By NORBERT HERZOG and DAVID NIESEL

Peanuts creator Charles Schulz once said, “All you need is love. But a little chocolate now and then doesn’t hurt.” New research shows he might be right. In one study, certain compounds in cocoa called flavonols reversed age-related memory problems.

Flavonols, found in a variety of plants, are potent antioxidants that help cells in the body deal with free radicals. Free radicals arise from normal cellular processes, as well as from exposure to environmental contaminants, especially cigarette smoke. Unless your body gets rid of free radicals, they can damage proteins, lipids and even your genetic information. You can get flavonols from tea, red wine, berries, cocoa and chocolate. Flavonols are what give cocoa that strong, bitter and pungent taste. Cocoa is processed through fermentation, alkalization and roasting among other methods, which can influence how much of the good flavonols are lost. Among the products made from cocoa, those with the highest levels of flavonol are cocoa powders not processed by the Dutch method, followed by unsweetened baking chocolate, dark chocolate and semisweet chips, then milk chocolate, and finally chocolate syrup contained the least. In the latest study, a cocoa drink specially formulated by the Mars food company to retain flavonols was compared with another drink that contained very little flavonols. The study asked 37 randomly selected adults ages 50 to 69 to take one of the drinks. One group consumed 900 milligrams per day of flavonols and the others consumed only 10 milligrams per day for three months. Brain imaging and memory tests were administered before and after the trial.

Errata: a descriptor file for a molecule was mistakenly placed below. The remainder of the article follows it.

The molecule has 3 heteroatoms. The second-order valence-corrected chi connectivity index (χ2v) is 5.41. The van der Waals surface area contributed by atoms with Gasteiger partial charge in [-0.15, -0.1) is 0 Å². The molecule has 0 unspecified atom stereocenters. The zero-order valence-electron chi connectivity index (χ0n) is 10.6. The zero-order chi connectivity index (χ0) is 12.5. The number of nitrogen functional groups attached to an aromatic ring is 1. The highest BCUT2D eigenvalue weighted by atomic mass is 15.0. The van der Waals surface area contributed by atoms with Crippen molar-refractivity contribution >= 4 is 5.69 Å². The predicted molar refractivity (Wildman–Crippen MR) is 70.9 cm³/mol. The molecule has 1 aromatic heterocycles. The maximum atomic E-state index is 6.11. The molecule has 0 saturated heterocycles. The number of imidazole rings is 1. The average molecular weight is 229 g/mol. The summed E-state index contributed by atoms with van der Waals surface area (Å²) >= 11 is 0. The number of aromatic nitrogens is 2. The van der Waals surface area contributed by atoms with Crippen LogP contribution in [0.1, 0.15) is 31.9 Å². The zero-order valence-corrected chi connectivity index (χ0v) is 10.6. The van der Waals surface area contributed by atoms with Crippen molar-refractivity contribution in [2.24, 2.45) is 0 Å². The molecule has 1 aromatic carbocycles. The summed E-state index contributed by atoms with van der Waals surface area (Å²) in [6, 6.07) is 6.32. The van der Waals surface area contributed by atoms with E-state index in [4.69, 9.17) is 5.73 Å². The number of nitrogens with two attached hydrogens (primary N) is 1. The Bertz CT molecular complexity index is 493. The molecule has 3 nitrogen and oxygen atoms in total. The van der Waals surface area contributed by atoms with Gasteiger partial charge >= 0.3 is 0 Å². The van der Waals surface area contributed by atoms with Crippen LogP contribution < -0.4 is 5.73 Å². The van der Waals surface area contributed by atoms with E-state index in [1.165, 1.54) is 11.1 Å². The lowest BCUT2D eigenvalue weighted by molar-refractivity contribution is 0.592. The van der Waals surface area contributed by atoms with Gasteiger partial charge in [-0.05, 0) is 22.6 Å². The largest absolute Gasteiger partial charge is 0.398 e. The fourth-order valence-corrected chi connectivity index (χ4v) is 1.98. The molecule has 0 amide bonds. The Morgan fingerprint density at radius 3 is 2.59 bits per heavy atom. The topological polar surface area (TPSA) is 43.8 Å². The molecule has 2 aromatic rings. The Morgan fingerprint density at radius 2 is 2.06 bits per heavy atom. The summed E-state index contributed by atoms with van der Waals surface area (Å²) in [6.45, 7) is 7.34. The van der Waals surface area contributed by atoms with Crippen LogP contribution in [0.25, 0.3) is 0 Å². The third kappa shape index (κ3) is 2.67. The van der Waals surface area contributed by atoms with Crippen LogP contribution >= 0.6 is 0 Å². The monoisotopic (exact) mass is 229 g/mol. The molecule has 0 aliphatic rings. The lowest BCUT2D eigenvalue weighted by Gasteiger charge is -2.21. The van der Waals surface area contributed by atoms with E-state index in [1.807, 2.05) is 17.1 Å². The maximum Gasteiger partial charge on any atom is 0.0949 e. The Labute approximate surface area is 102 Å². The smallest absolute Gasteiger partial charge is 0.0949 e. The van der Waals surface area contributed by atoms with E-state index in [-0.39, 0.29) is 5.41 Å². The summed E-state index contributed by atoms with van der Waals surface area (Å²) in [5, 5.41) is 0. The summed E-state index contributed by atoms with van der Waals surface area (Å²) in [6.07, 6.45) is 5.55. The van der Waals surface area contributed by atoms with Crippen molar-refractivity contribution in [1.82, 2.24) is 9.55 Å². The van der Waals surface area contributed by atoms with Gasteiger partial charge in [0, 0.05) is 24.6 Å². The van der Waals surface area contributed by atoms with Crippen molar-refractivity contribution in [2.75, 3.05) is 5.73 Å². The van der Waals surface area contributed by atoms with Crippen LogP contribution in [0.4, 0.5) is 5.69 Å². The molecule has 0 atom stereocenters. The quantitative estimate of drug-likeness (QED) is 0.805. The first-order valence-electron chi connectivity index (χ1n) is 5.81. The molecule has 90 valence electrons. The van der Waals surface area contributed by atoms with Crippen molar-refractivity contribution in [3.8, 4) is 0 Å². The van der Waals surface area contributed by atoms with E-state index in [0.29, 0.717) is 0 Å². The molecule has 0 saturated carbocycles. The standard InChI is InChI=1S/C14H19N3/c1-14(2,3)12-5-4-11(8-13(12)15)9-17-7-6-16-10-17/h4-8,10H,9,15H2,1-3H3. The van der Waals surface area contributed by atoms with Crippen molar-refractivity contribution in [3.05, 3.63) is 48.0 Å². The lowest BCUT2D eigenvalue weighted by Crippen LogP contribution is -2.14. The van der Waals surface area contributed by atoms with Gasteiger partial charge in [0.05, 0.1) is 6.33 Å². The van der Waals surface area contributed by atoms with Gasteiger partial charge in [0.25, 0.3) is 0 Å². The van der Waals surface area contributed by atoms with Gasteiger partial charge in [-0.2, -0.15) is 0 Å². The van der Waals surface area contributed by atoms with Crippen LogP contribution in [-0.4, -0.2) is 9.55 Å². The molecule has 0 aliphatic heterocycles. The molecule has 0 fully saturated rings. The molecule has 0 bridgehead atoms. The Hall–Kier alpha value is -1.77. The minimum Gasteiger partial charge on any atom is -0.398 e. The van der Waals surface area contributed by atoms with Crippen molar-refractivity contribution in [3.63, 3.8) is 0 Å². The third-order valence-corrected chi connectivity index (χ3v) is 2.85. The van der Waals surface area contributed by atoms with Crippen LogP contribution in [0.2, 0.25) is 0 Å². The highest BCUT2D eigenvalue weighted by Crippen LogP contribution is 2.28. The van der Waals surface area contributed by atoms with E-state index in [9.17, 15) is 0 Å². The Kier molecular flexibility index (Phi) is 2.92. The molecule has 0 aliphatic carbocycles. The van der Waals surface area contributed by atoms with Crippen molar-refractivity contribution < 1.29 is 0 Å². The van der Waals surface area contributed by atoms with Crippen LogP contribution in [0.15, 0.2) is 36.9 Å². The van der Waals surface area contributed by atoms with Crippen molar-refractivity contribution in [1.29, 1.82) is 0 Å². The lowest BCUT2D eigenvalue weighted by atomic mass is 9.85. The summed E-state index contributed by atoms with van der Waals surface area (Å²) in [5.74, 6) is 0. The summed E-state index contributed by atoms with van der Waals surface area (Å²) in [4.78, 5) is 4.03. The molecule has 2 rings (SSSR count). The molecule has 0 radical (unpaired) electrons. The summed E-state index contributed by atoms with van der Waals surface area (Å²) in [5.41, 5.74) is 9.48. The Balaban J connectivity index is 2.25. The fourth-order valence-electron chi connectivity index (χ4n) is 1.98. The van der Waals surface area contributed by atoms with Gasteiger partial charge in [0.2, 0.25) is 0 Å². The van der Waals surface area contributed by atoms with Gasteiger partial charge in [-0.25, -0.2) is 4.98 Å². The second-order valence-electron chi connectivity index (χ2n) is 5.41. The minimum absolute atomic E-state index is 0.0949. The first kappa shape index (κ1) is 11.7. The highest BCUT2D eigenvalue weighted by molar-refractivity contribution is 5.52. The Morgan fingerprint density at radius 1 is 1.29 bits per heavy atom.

Those who consumed the high levels of cocoa flavonols had better brain function and improved memories. Before the study, the subjects on average demonstrated the memory of a typical 60-year-old person. At the end, those who consumed more flavonols exhibited the memory capabilities more closely resembling a 30- to 40-year-old. Unfortunately, the average candy bar contains only about 40 milligrams of flavonol, so you would have to eat 23 of them a day to equal the amount of flavonol used in the study, which would lead to other health problems like obesity and diabetes.

Other studies have similarly revealed that high-flavonol cocoa beverages cause regional changes in the brain’s blood flow, suggesting that it could be used to treat vascular impairments within the brain. Flavonols have also been reported to reduce blood pressure and other factors that lead to cardiovascular disease, improve insulin sensitivity, modulate platelet activity thereby reducing the risk of blood clots and improve the activities of the endothelial cells that line our blood vessels. The Kuna Indians living on the San Blas Islands near Panama, who consume a type of cocoa rich in flavonol on a daily basis, have unusually low rates of hypertension, cardiovascular disease, cancer and diabetes.

These studies need to be repeated with larger groups to confirm the benefits of consuming flavonols and to ensure that there are no negative effects. Still, if a cocoa beverage high in flavonols could be mass produced and marketed, we could improve human health in a tasty way.

Professors Norbert Herzog and David Niesel are biomedical scientists at the University of Texas Medical Branch. Learn more at medcaldiscoverynews.com.